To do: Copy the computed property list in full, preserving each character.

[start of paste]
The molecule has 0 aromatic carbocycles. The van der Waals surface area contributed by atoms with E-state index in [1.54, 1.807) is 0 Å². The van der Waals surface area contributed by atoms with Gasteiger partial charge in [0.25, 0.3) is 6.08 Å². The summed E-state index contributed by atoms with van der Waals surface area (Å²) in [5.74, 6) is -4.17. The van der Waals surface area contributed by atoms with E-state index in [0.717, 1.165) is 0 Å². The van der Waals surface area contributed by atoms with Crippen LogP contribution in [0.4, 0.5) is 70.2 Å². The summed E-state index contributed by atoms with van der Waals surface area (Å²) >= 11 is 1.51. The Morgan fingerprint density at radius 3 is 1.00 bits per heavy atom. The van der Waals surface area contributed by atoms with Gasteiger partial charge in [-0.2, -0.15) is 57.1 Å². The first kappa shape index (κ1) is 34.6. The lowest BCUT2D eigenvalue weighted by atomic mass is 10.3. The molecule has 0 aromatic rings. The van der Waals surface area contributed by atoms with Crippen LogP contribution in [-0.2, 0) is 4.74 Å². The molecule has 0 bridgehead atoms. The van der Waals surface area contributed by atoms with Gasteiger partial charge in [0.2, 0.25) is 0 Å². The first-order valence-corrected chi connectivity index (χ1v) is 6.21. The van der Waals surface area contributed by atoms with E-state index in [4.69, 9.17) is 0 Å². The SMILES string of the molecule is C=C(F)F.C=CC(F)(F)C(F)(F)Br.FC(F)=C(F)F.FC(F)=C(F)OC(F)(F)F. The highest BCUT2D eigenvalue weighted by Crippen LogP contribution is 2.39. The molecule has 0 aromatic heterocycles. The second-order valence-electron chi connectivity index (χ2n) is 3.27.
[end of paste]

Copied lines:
The molecule has 0 aromatic carbocycles. The van der Waals surface area contributed by atoms with E-state index in [1.54, 1.807) is 0 Å². The van der Waals surface area contributed by atoms with Gasteiger partial charge in [0.25, 0.3) is 6.08 Å². The summed E-state index contributed by atoms with van der Waals surface area (Å²) in [5.74, 6) is -4.17. The van der Waals surface area contributed by atoms with E-state index in [0.717, 1.165) is 0 Å². The van der Waals surface area contributed by atoms with Crippen LogP contribution in [0.4, 0.5) is 70.2 Å². The summed E-state index contributed by atoms with van der Waals surface area (Å²) >= 11 is 1.51. The Morgan fingerprint density at radius 3 is 1.00 bits per heavy atom. The van der Waals surface area contributed by atoms with Gasteiger partial charge in [-0.2, -0.15) is 57.1 Å². The first kappa shape index (κ1) is 34.6. The lowest BCUT2D eigenvalue weighted by atomic mass is 10.3. The molecule has 0 aromatic rings. The van der Waals surface area contributed by atoms with Crippen LogP contribution in [-0.2, 0) is 4.74 Å². The molecule has 0 bridgehead atoms. The van der Waals surface area contributed by atoms with Gasteiger partial charge in [0.2, 0.25) is 0 Å². The first-order valence-corrected chi connectivity index (χ1v) is 6.21. The van der Waals surface area contributed by atoms with E-state index in [4.69, 9.17) is 0 Å². The SMILES string of the molecule is C=C(F)F.C=CC(F)(F)C(F)(F)Br.FC(F)=C(F)F.FC(F)=C(F)OC(F)(F)F. The highest BCUT2D eigenvalue weighted by Crippen LogP contribution is 2.39. The molecule has 0 aromatic heterocycles. The second-order valence-electron chi connectivity index (χ2n) is 3.27.